Social Security Benefits Tips

Frequently Asked Questions About Winning a Social Security Disability Claim

What Can I Do To Help My Claim for Social Security Benefits?

You can improve your chances of recovery if you are persistent. Do not give up the first time your claim is denied. Statistically, claimants who employ an attorney to represent them are more likely to win than those who go without representation. This is because lawyers know what limitations need to be established to help you qualify and develop the evidence to prove they are present.

If I am approved for Social Security disability benefits, how much will I get?

For disability insurance benefits, it all depends upon how much you have worked and what you earned in the past.

If you call 1-800-772-1213, the Social Security Administration can tell your Primary Insured Amount (PIA), which is normally the monthly check amount.

If you have children under the age of 18, also ask for the Family Maximum (FMAX), to find out the total benefits for your family.

Under the Supplemental Security Income (SSI) program, benefits cannot exceed a certain amount; back time, or money awarded retroactively, is often reduced by one-third (1/3) if you are dependent on others to pay for your food and shelter.

How far back will they pay benefits if I am found disabled?

For Social Security Disability Insurance Benefits and for Disabled Widow’s and Widower’s Benefits, the benefits cannot begin until five months have passed after you become disabled.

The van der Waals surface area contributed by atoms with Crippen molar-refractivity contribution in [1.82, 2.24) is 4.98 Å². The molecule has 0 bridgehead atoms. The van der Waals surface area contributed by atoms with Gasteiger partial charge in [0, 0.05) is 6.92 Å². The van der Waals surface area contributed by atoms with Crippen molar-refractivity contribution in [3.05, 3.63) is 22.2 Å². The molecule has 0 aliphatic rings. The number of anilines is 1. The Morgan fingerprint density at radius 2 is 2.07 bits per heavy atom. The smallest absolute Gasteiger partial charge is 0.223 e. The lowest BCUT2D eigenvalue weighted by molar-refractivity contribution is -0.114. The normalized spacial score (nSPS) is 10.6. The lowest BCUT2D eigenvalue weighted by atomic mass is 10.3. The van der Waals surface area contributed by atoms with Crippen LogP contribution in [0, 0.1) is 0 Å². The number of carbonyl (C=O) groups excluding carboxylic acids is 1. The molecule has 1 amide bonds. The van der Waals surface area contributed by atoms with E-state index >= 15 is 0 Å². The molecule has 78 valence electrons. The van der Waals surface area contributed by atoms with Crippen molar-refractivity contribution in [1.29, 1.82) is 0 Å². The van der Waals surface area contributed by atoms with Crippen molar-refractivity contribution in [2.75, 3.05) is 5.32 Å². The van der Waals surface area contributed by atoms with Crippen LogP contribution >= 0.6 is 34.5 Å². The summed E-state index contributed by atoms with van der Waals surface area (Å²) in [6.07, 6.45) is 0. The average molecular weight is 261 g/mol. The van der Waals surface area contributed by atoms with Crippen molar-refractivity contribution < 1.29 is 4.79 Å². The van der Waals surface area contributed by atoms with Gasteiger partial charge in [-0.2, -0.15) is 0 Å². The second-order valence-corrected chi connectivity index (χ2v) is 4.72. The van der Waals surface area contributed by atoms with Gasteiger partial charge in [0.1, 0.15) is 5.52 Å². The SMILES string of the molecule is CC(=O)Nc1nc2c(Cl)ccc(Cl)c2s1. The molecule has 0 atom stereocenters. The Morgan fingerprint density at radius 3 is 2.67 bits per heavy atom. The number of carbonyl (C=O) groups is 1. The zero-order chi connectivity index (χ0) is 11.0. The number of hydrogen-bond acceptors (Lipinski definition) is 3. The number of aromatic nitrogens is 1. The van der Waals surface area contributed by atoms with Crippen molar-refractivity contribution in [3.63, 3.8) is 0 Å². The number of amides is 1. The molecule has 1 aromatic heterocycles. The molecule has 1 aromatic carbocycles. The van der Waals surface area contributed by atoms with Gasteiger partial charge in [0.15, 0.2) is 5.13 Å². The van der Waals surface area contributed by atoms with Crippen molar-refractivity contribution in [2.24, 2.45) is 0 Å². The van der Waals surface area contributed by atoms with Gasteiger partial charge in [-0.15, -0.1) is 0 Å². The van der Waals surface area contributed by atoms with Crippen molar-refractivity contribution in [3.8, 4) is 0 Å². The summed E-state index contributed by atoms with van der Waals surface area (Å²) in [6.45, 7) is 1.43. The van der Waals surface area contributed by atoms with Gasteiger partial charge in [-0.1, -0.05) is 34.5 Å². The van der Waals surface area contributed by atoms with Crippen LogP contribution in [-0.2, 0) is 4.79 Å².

In addition, benefits cannot be paid more than one year prior to the date of the claim.

For a Disabled Adult Child, there is no five-month waiting period before benefits begin, but benefits cannot be paid more than six months prior to the date of the claim.

Supplemental Security Income (SSI) benefits cannot be paid prior to the start of the month following the date the disability application is filed.

If I win Social Security disability benefits and get to feeling better and want to return to work, can I return to work?

Yes. You are entitled to a three month trial work period, to test your ability to work. You can make as much money as you want during these three months, but afterwards, your work can be considered a reason to stop your benefits. The trial work period is not available to Supplemental Security Income (SSI) claimants.

Can the Social Security Office cut off my Social Security Disability Benefits?

Social Security is not supposed to cut off disability benefits unless your medical condition has improved. The most important thing you can do to withstand a continuing disability review is to keep getting all of your medical care. The younger you are, the more frequently you can expect a continuing disability review.

Contact a Social Security Disability Attorney at The Strom Law Firm, LLC at 912-264-6465 today for a free consultation to see how we can help you with your claim for social security benefits.